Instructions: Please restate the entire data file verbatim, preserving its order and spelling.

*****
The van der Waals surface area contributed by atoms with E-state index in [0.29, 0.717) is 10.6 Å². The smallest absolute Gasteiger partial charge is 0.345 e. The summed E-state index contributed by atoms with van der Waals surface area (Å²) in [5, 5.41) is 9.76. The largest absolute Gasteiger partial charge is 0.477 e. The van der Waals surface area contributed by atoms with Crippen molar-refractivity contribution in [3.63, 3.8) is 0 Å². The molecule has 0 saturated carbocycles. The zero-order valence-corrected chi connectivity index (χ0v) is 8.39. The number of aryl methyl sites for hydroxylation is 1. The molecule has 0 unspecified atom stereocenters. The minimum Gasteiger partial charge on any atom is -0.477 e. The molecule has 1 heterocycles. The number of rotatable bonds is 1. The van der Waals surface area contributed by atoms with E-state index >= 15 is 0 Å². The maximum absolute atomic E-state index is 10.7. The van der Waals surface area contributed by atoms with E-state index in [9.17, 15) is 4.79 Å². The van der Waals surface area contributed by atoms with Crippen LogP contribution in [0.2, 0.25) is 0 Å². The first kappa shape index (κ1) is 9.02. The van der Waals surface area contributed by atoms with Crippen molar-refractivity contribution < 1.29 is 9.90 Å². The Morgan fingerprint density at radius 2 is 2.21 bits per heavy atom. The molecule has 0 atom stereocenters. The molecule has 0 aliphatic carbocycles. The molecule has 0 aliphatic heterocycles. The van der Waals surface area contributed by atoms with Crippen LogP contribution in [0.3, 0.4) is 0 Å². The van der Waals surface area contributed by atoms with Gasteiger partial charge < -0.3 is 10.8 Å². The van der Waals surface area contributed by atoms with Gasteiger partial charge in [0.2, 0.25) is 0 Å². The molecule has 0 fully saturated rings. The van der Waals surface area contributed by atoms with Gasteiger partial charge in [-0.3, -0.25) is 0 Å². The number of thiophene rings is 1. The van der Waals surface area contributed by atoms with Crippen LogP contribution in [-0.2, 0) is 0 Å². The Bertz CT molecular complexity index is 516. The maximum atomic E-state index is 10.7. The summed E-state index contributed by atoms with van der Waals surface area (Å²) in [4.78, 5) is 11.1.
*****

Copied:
The van der Waals surface area contributed by atoms with E-state index in [0.29, 0.717) is 10.6 Å². The smallest absolute Gasteiger partial charge is 0.345 e. The summed E-state index contributed by atoms with van der Waals surface area (Å²) in [5, 5.41) is 9.76. The largest absolute Gasteiger partial charge is 0.477 e. The van der Waals surface area contributed by atoms with Crippen molar-refractivity contribution in [3.63, 3.8) is 0 Å². The molecule has 0 saturated carbocycles. The zero-order valence-corrected chi connectivity index (χ0v) is 8.39. The number of aryl methyl sites for hydroxylation is 1. The molecule has 0 unspecified atom stereocenters. The minimum Gasteiger partial charge on any atom is -0.477 e. The molecule has 1 heterocycles. The number of rotatable bonds is 1. The van der Waals surface area contributed by atoms with E-state index >= 15 is 0 Å². The maximum absolute atomic E-state index is 10.7. The van der Waals surface area contributed by atoms with E-state index in [9.17, 15) is 4.79 Å². The van der Waals surface area contributed by atoms with Crippen LogP contribution in [0.2, 0.25) is 0 Å². The first kappa shape index (κ1) is 9.02. The van der Waals surface area contributed by atoms with Crippen molar-refractivity contribution < 1.29 is 9.90 Å². The Morgan fingerprint density at radius 2 is 2.21 bits per heavy atom. The molecule has 0 atom stereocenters. The molecule has 0 aliphatic carbocycles. The molecule has 0 aliphatic heterocycles. The van der Waals surface area contributed by atoms with Crippen LogP contribution in [0.3, 0.4) is 0 Å². The van der Waals surface area contributed by atoms with Gasteiger partial charge < -0.3 is 10.8 Å². The van der Waals surface area contributed by atoms with Gasteiger partial charge in [0.2, 0.25) is 0 Å². The molecule has 0 fully saturated rings. The van der Waals surface area contributed by atoms with Gasteiger partial charge in [-0.3, -0.25) is 0 Å². The number of thiophene rings is 1. The van der Waals surface area contributed by atoms with Crippen LogP contribution in [-0.2, 0) is 0 Å². The Bertz CT molecular complexity index is 516. The maximum atomic E-state index is 10.7. The summed E-state index contributed by atoms with van der Waals surface area (Å²) in [4.78, 5) is 11.1.